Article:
PLACE OF WORSHIP
COUNTRY MULTI-FAITH CHURCH
TIMBER PLACE OF WORSHIP - In Ancient Egypt worshipping the sun was and everyday occurrence. Today we take energy for granted, but why not make your energy collector look a bit more pleasing to the eye and at the same time improve on the harvest. In sustainability terms, even small solar temples help reduce climate change and add to the rural scene.
JOYS OF AN OPEN AIR RETREAT
If you are a naturalist or conservationist, you may not wish to communicate with your maker or otherwise worship in the confines of a closed building.
What could be more natural than a place in the country where your senses are in tune with the smells and sights of the Sussex countryside. Our chapel is made of natural wood, where you can see the sun that gives us life during the day and wonder at the stars and moon at night. Part of the prayer area is built in and around trees and bay leaf shrubs, to enhance the feeling of being at one with nature. Not being a building with walls or a roof means that no planning consent is required, where such buildings would be exempt from building regulations.
The area is extremely relaxing and restful. We would recommend that if you have a space that is awkward and wasted, that you feature your living area up and at the same time create a space to meditate, or just wonder at mother nature.
LARGE STONE PILLAR CHAPEL - The Parthenon, Athens, is more
than likely the Greek equivalent of a listed building or
heritage site. The Parthenon is a temple of the Doric order with eight columns at the façade, and seventeen columns at the flanks, conforming to the established ratio of 9:4. This ratio governed the vertical and horizontal proportions of the temple as well as many other relationships of the building like the spacing between the columns and their height.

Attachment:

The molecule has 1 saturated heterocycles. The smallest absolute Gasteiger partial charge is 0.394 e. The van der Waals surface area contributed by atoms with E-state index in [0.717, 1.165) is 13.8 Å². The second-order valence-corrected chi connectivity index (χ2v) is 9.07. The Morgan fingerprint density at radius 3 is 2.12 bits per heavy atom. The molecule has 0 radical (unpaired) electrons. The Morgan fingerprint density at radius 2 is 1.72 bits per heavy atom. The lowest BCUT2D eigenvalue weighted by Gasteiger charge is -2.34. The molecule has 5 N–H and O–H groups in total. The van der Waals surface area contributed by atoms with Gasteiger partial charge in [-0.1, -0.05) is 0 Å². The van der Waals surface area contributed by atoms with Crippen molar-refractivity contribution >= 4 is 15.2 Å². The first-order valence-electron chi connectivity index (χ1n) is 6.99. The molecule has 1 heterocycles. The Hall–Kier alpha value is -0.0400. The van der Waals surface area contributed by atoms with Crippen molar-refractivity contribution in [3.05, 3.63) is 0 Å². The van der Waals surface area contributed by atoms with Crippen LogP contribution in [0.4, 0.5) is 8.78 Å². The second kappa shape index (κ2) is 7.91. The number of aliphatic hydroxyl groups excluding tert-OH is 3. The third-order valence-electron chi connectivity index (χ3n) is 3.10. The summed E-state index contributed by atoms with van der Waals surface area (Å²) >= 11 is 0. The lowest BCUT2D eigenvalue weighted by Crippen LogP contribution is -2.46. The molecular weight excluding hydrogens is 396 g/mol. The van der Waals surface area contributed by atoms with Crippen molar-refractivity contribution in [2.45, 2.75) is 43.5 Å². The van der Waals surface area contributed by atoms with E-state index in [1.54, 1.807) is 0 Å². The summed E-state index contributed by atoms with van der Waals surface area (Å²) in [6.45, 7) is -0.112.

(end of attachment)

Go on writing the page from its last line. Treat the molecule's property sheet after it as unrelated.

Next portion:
MONUMENT AT RISK - The main generating buildings when in need a new roof and other repairs. The felt roof was a temporary measure to prevent water ingress, where privately owned historic buildings are not considered to be important enough to warrant help from the Heritage Lottery Fund or Historic England. A third range of the twin gabled building is missing where it is taken down to remove the large gas engine inside, but not returned to the original layout because of World War Two. Planning permission is not required to re-instate as this would constitute a repair, but in any event Permitted Development rights allow up to a 50% percent increase in area if the height of the original building is not exceeded. The Trust is considering full reinstatement, subject to building regulations being waived to enable an authentic reconstruction.
OF GOD - A place of worship is a specially designed structure or consecrated space where individuals or a group of people such as a congregation come to perform acts of devotion, veneration, or religious study. A building constructed or used for this purpose is sometimes called a house of worship. Temples, churches, synagogues and mosques are examples of structures created for worship. A monastery, particularly for Buddhists, may serve both to house those belonging to religious orders and as a place of worship for visitors. Natural or topographical features may also serve as places of worship, and are considered holy or sacrosanct in some religions; the rituals associated with the Ganges river are an example in Hinduism.
THE RURAL SCENE
Funding for essential repairs is not available from the Heritage Lottery Fund for privately owned buildings - no matter how important they may be if they are located in the countryside. That same rules apply to grants from Historic England.
If you own a historic building in the country - you are on your own. Be careful not to get listed or you will be required to comply with reams of regulations and unable to effect repairs without serious legal and planning costs attaching.
HERITAGE INDEX A - Z
OBSERVATORY - HERSTMONCEUX CASTLE
SOLAR LADY - STATUE
ARCHITECTURE - When most people think of British churches, the iconic dome of St. Paul’s Cathedral or the soaring arches of Westminster Abbey probably come to
mind and giant stone structures that are cold and damp. But that’s not the only sort of sacred architecture that’s worth
seeing with hundreds of wooden places of worship the world